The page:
The free agency frenzy produced quite a shuffle at the offensive skill positions, including quarterback. NFL Network analyst and former QB David Carr has surveyed the recent relocations of notable signal-callers, answering one question for each: Will the player post greater, similar or lesser production with his new team in 2020 than he did with his previous club in 2019?
I like this fit for both Tom Brady and the Bucs. Brady will unquestionably eliminate a lot of the negative plays Jameis Winston produced, but it will still take some time for the 42-year-old to get completely comfortable in a new system and with new terminology. Knowing Brady's work ethic and experience, he'll put in the time to make this transition as seamless as possible.
In New England, Brady has been in a system that works from the inside out, with a number of dink-and-dunk throws. In Tampa, Brady has the luxury of throwing to some of the top threats on the perimeter in the league, a group that features Mike Evans, Chris Godwin and tight end O.J. Howard. With Bruce Arians' "no risk it, no biscuit" policy and Brady's ability to identify and exploit coverages, I expect to see the veteran drop back around 40 times per game. I can actually see this approach being successful in this situation as long as the G.O.A.T. is protected.
2020 production: 60 percent completion rate, 4,500 pass yards, 30 TDs, 12 INTs.
Bears fans have wondered for months now: Will Mitchell Trubisky be our starting quarterback in 2020? Well, I think you have your answer. Trubisky will likely take a backseat to Super Bowl LII MVP Nick Foles. Trubisky has struggled going through his reads and getting the ball to the open guy, while Foles excels at ripping through his progressions to find the right target. The veteran quarterback has done that for so long that I'm convinced he could stay in quarantine for six months, roll out of bed and run Matt Nagy's offense well.
I realize Foles is coming off an injury-abbreviated nightmare year with the Jaguars, but that's a thing of the past. In Chicago, he will have better offensive weapons and a ferocious defense that will routinely provide good field position. Right now, I see Foles having one of his best seasons.
2020 production: 65 percent completion rate, 4,000 pass yards, 28 TDs, 5 INTs.
Rivers' final season with the Chargers was rough, to say the least. He was trying to do too much, played recklessly at times and put his team in tough situations more often than not. His 23 passing TDs were his fewest since 2007. Meanwhile, he threw 20 picks -- tied for the second-most in his career -- with nine of them coming in the fourth quarter. Rivers' turnover woes certainly played a factor in the Chargers going 2-9 in one-score games last year.
I expect Rivers to turn things around under Frank Reich. These two know each other extremely well and Rivers had some of his best years when Reich was in San Diego. Although Reich's offense differs from the one Rivers played in over the past couple seasons, Reich is going to give the veteran quarterback plenty of opportunity to succeed by using more play action and allowing him to get in a rhythm with easy completions. Not to mention, Rivers will be playing behind one of the best offensive lines in the league, a unit that ranked 11th-best in pass blocking and second-best in run blocking in 2019, according to Pro Football Focus. There are a bunch of factors playing in Rivers' favor. It's up to him to refine his mechanics and be a better decision-maker in 2020.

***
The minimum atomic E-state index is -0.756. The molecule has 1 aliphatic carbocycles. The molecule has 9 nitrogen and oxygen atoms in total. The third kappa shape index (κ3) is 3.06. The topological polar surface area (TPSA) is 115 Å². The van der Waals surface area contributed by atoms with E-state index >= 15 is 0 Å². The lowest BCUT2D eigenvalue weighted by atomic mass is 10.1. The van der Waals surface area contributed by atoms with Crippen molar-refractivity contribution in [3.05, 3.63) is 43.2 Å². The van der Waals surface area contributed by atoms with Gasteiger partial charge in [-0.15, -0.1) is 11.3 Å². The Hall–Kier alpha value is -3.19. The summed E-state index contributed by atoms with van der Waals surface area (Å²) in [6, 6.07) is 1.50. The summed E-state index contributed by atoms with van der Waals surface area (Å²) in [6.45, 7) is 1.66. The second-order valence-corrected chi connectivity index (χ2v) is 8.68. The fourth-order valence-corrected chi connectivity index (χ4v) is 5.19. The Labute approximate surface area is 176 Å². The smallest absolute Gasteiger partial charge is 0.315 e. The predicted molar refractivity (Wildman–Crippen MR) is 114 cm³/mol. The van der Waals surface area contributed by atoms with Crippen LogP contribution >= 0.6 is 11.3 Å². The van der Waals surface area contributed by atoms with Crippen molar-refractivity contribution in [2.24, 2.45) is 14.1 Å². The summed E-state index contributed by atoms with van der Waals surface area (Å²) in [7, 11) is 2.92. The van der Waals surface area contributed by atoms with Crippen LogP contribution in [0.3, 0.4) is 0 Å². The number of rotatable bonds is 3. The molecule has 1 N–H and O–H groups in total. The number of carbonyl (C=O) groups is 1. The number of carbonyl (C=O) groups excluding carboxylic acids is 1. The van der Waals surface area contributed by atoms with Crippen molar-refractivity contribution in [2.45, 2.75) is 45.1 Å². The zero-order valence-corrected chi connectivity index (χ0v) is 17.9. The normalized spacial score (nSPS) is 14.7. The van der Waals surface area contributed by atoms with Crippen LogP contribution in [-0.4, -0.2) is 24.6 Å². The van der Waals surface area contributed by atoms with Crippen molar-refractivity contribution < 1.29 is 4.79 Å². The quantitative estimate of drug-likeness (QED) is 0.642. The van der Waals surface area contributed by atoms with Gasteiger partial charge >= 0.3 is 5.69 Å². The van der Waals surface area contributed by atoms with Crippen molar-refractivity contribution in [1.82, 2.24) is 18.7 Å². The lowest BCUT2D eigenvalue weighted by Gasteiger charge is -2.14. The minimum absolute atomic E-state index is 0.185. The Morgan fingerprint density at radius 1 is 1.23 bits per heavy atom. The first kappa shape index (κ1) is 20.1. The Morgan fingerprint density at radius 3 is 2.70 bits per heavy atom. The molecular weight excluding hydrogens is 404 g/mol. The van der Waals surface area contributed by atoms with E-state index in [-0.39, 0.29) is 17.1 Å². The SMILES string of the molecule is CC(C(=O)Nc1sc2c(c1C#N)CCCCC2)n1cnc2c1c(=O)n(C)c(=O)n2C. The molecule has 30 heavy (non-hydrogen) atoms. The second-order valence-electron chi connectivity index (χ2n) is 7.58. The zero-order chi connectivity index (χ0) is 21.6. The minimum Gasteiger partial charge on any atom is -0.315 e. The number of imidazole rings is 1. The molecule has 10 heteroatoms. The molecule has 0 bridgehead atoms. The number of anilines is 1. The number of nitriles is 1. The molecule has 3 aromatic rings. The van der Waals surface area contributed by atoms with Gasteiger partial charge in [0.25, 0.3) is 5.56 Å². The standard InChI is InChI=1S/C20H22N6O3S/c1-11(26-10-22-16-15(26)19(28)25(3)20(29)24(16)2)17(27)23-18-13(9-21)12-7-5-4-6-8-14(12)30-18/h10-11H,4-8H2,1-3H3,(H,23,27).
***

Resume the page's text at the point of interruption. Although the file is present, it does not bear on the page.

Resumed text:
2020 production: 67 percent completion rate, 4,500 pass yards, 32 TDs, 12 INTs.
Bridgewater made the most of his five-start audition last season to land a top job for the first time since injuring his knee back in 2016. Filling in for an injured Drew Brees in 2019, Bridgewater went 5-0 while completing 69.7 percent of his passes for 1,205 yards and nine touchdowns (against just two picks). Now he joins a familiar face in Joe Brady, a former offensive assistant with the Saints. Thus, Teddy will run an offense similar to the one he was a part of in the Big Easy, one with a lot of play action and a great running back who can play every down. The Panthers have good weapons for Bridgewater on the perimeter, including newly signed deep threat Robby Anderson, but expect Christian McCaffrey to still be the center of everything. Teddy's in an ideal situation for his skill set, but I don't see his production significantly skewing one way or the other based on the system.
2020 production: 65 percent completion rate, 3,800 pass yards, 24 TDs, 6 INTs.
Anything is going to be better than what he had to go through in Tennessee -- with four offensive coordinators in five years, from Jason Michael (2015) to Terry Robiskie (2016-17) to Matt LaFleur (2018) to current OC Arthur Smith. I know the position Mariota is in, as a top draft pick who went through a lot of change and ultimately was never the organization's guy. But then I went to New York, sat behind Eli Manning, learned a ton and had a blast. Of course, I would have loved to play, but there's one quarterback on each team, unlike most other positions.
I do think Mariota can have a great experience in Las Vegas, but it might not be as a starter. Putting Mariota in Jon Gruden's pro style offense isn't a great pairing schematically. Mariota's at his best when he can use his legs and athleticism, not when he sits in the pocket. If Gruden doesn't try to make Mariota into something that he's not, I believe the young passer can be effective in a Taysom Hill-like role. He is dynamic as a passer and runner -- he can still probably run a 4.4 or 4.5 40 -- and could elevate the Raiders' offense by being involved in certain packages.
2020 production: Honestly, your guess is as good as mine.